In this presentation, we will first introduce the heating mechanism and provide an overview of the basic principles of hadron cooling. Subsequently, we will delve into the underlying physics of the CeC process. We will then discuss the current progress in design. Finally, we will discuss the challenges encountered and outline mitigation strategies, emphasizing the importance of a high-quality electron beam, high current energy recovery Linac, and the precise sub-micron alignment of electrons and protons.
08 Mar

Three Beethoven Piano Sonatas, Op. 14 and 22

08 March 2024 - 5:30 PM
1300 FRIB Laboratory

Young Hyun Cho

Show/Hide Abstract
Young Hyun Cho: Three Beethoven Piano Sonatas, Op. 14 and 22 Young Hyun Cho's concert activities have taken her around the globe. She has performed as a soloist at venues such as the Great Hall (Golden Hall) of the Vienna Musikverein, Berlin Philharmonic Concert Hall, Smetana Hall in Prague, and Solti Hall of the Liszt Academy in Budapest. As a featured soloist, she has performed with the Berlin Symphony Orchestra, Euro Sinfonietta Wien, Filarmonica della Calabria of Italy, North Czech Philharmonic Orchestra Teplice, Korean Broadcasting System Symphony Orchestra, Korean Symphony Orchestra, and numerous other orchestras. She has also performed chamber concerts and solo recitals throughout North America, Asia, and Europe. She released her CD with the Last Three Beethoven Piano Sonatas under the Sony label. She received her Doctoral Arts of Musical degree from the Eastman School of Music, Master's degree and Graduate Performance Diploma from Peabody Conservatory, and Bachelor's degree from Seoul National University. Her primary teachers include Nelita True, Boris Slutsky and Mikyung Kim. Young Hyun Cho is currently an associate professor of piano at the Michigan State University College of Music and previously was a faculty member at the University of Texas at Arlington. Sonata No. 9 in E major, Op. 14, No. 1 Ludwig van Beethoven (1770-1827) Allegro Allegretto Rondo: Allegro comodo Sonata No. 10 in G major, Op. 14, No. 2 Allegro Andante Scherzo: Allegro assai Sonata No. 11 in B-flat major, Op. 22 Allegro con brio Adagio con molta espressione Minuetto Rondo: Allegretto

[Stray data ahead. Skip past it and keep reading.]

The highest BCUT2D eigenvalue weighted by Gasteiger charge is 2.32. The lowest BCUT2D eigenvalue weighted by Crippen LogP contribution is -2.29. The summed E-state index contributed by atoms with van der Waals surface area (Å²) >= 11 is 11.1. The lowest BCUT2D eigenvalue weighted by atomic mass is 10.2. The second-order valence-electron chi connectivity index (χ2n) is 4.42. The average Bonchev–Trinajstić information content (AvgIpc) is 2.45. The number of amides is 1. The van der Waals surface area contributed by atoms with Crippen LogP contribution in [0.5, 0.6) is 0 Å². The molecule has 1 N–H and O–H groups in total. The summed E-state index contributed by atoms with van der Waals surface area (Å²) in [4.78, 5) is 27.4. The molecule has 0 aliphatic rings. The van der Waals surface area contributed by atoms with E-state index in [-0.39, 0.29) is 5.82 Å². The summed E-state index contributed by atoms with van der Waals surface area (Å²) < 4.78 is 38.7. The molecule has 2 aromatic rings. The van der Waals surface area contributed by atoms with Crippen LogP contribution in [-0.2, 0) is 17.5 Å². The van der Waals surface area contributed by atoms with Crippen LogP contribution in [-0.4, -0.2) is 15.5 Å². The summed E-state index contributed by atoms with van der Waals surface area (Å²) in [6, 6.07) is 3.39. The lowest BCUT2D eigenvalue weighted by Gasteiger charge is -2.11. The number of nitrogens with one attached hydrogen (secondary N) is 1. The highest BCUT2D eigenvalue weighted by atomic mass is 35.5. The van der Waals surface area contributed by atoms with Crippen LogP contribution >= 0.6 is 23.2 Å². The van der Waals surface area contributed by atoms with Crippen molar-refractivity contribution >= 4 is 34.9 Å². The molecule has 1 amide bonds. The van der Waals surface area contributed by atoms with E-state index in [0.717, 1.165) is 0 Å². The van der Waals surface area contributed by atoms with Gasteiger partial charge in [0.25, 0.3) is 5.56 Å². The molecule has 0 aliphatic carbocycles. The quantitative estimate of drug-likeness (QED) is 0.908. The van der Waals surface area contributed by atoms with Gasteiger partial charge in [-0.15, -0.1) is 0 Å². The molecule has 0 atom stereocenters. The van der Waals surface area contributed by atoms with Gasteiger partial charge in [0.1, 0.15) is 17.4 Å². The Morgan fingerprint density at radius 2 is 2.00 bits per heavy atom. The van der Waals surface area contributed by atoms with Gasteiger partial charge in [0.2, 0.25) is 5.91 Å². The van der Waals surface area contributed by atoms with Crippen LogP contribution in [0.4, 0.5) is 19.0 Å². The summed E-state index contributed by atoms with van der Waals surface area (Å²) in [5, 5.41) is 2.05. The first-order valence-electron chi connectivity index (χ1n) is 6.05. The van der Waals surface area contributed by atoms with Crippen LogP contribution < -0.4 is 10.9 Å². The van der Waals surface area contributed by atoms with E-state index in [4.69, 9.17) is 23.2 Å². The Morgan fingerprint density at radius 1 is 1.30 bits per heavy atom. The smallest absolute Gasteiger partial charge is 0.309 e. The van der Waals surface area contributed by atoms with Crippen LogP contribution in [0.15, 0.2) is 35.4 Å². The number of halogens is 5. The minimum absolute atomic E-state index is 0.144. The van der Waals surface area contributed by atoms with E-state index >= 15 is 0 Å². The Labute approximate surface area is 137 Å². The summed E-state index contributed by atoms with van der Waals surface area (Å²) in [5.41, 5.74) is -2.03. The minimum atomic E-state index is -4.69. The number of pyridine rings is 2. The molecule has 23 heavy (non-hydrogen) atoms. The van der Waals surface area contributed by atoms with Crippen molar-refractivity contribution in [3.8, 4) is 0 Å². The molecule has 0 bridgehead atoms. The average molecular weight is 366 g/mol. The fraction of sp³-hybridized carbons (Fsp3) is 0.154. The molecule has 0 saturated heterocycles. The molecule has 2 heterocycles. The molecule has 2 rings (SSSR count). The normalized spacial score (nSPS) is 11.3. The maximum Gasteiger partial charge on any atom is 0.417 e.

13 Mar

Measurement of the Isolated Nuclear Two-Photon Decay

13 March 2024 - 4:10 PM
1300 FRIB Laboratory and Online via Zoom
IRFU, CEA, Universite Paris-Saclay

Wolfram Korten

Show/Hide Abstract

The nuclear two-photon or double-gamma (2y) decay is a second-order electromagnetic decay process whereby a nucleus in an excited state emits two gamma rays simultaneously. Compared to first-order decay pathways, such as single photon emission or internal conversion, the two-photon decay rate is very small. Ideal cases for this search are 0+ → 0+ transitions, where single photon emission is prohibited. However, the only cases where the 2y decay of a was successfully observed using γ-ray spectroscopy are 16O, 40Ca and 90Zr [1, 2], where the high energy of the transitions is favorable for the 2y branch. At lower energies the 2y branch becomes prohibitively small for y-ray spectroscopy (10-6-7). We have therefore combined the isochronous mode of a storage ring with Schottky resonant cavities to perform Schottky + Isochronous Mass Spectrometry (S+IMS) in order to study exotic decays of short-lived states at the Experimental Storage Ring at GSI. This novel technique allowed us to conduct the first measurement of the half-life for the isolated nuclear two-photon decay of the 0+ isomer in 72Ge [3]. The obtained mass resolving power enables future experiments on nuclear isomers with excitation energies down to ~100 keV and half-lives as short as ~10 ms.

15 Mar

The Other Side of Physics: Understanding, Awareness, and Support of Mental Health

15 March 2024 - 2:00 PM
2025 FRIB Laboratory and Online via Zoom
Michigan State University

Rachel Younger

Show/Hide Abstract
As mental health initiatives are gaining momentum, aspects of mental health remain misunderstood and stigmatized. This presentation aims to provide understanding of the various mental health disorders that commonly impact individuals in STEM fields, their manifestations, factors that impact mental health, and strategies to support mental health wellbeing. Key topics to be discussed will also include intersectionality of mental health with other aspects of identity, and the importance of early intervention and support networks. This presentation aims to empower through knowledge, awareness, and strategies that support mental health wellbeing, encouraging a supportive and understanding community environment.
15 Mar

International Chamber Soloists

15 March 2024 - 6:00 PM
1300 FRIB Laboratory
Michigan State University, College of Music

Dmitri Berlinsky

18 Mar

Measuring the Oxygen-15(a, y) Neon-19 Reaction in Type I X-ray Bursts Using 20Mg B-decay

18 March 2024 - 3:00 PM
1200 FRIB Laboratory
FRIB Graduate Research Assistant

Tyler M. Wheeler

Show/Hide Abstract
Committee: Christopher Wrede (Physics Advisor), Saiprasad Ravishanker (CMSE Advisor), Edward Brown Paul Gueye, Darren Grant. Thesis is available at https://pa.msu.edu/graduate-program/current-graduate-students/draft-dissertations-for-review.aspx - select student
19 Mar

An Adiabatic Hyperspherical Approach to Few-Body Systems in the Nuclear Sector

19 March 2024 - 11:00 AM
1200 FRIB Laboratory
Purdue University

Michael Higgins

Show/Hide Abstract